Aug. 19, 1999 Instead of killing damaged cells directly as once believed, an immune molecule works behind the scenes, shutting down receptors within neurons that normally welcome a separate life-saving protein with open arms, a team of scientists says.
The discovery, reported in the Aug. 17 issue of the Proceedings of the National Academy of Sciences, sheds new insight on the cross-talk of two proteins-- insulin-like growth factor, a life-promoting molecule, and an inflammatory cytokine known as tumor necrosis factor alpha (TNF)-- within damaged cells. The findings could become important in the treatment of brain injuries and of Alzheimer's, stroke, multiple sclerosis and AIDS dementia, all of which involve neurodegeneration.
The brains of animals with these injuries and diseases have been injected with large amounts of IGF-I, a pharmaceutical replica of natural growth hormone produced by the liver, to encourage the healing of damaged cells. But, for unexplained reasons, results have not been 100 percent positive.
"Our findings are about life and death and survival of damaged neurons," said Keith W. Kelley, an animal scientist at the University of Illinois and president of the PsychoNeuroImmunology Research Society ( http://www.pnirs.org ).
"Previously, it was believed that IGF and TNF acted completely separately, with IGF inducing life and survival, and TNF simply killing cells directly. Instead TNF is more effective by killing neurons indirectly by scrambling the signal so IGF cannot bind to target cells and produce a survival enzyme", said Homer D. Venters, a student in the M.D.-Ph.D. medical scholars program in the U. of I. College of Medicine at Urbana-Champaign.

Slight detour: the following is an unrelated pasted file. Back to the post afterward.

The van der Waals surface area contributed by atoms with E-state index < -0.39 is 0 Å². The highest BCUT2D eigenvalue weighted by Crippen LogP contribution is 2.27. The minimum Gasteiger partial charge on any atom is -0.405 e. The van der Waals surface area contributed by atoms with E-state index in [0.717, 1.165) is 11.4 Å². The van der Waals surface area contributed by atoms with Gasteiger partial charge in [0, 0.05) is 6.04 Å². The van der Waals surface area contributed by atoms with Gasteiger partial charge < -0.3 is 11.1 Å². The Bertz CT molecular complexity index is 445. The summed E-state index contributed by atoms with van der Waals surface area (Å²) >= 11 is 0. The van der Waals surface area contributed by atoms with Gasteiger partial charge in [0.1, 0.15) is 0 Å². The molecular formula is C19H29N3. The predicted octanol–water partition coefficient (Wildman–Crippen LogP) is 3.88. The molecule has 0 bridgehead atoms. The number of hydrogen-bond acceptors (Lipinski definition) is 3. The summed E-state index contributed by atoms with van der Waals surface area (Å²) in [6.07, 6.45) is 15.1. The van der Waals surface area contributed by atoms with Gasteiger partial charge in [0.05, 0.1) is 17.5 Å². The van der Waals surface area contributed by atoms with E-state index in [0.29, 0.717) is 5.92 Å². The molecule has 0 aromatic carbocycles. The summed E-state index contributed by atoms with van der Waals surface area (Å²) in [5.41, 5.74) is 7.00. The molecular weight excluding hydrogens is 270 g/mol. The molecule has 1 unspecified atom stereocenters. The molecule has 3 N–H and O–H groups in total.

The team's findings are based on in vitro experiments with neurons cultured from normal mice. In mammals, IGF induces muscle protein synthesis, enhancing growth and weight gain, except in the presence of TNF, which is produced by immune cells in both the immune system and the brain. In neurons, the activity is similar; IGF works to save damaged cells, but its ability quickly diminishes when TNF is added into the mix.
"When there is an insult to the brain, there are bad guys like this molecule TNF that has been thought to directly kill neurons," said Robert Dantzer of France's Institute Francois Magendie. "This paper shows that this is not the way the bad guys work. What the bad guys are doing is preventing the effects of the good guy-- the growth hormone that normally sits there and helps the cell to survive."
Putting the knowledge into clinical use, however, will take time. "Drug delivery is the key," Kelley said. "Targeting more IGF specifically to the brain may not be the answer. It may be that we should target the TNF with an inhibitor so the naturally occurring IGF can work better."
The project is part of a research program that began in 1997 and links the U. of I. and the National Center for Scientific Research in France. Funding came from the National Institutes of Health and the Japanese Ministry of Agriculture, Forestry, and Fisheries.
(Editor's Note: Copies of the paper are available to reporters from the PNAS news office, which may be reached by phone, (202) 334-2138, or through e-mail at firstname.lastname@example.org.)
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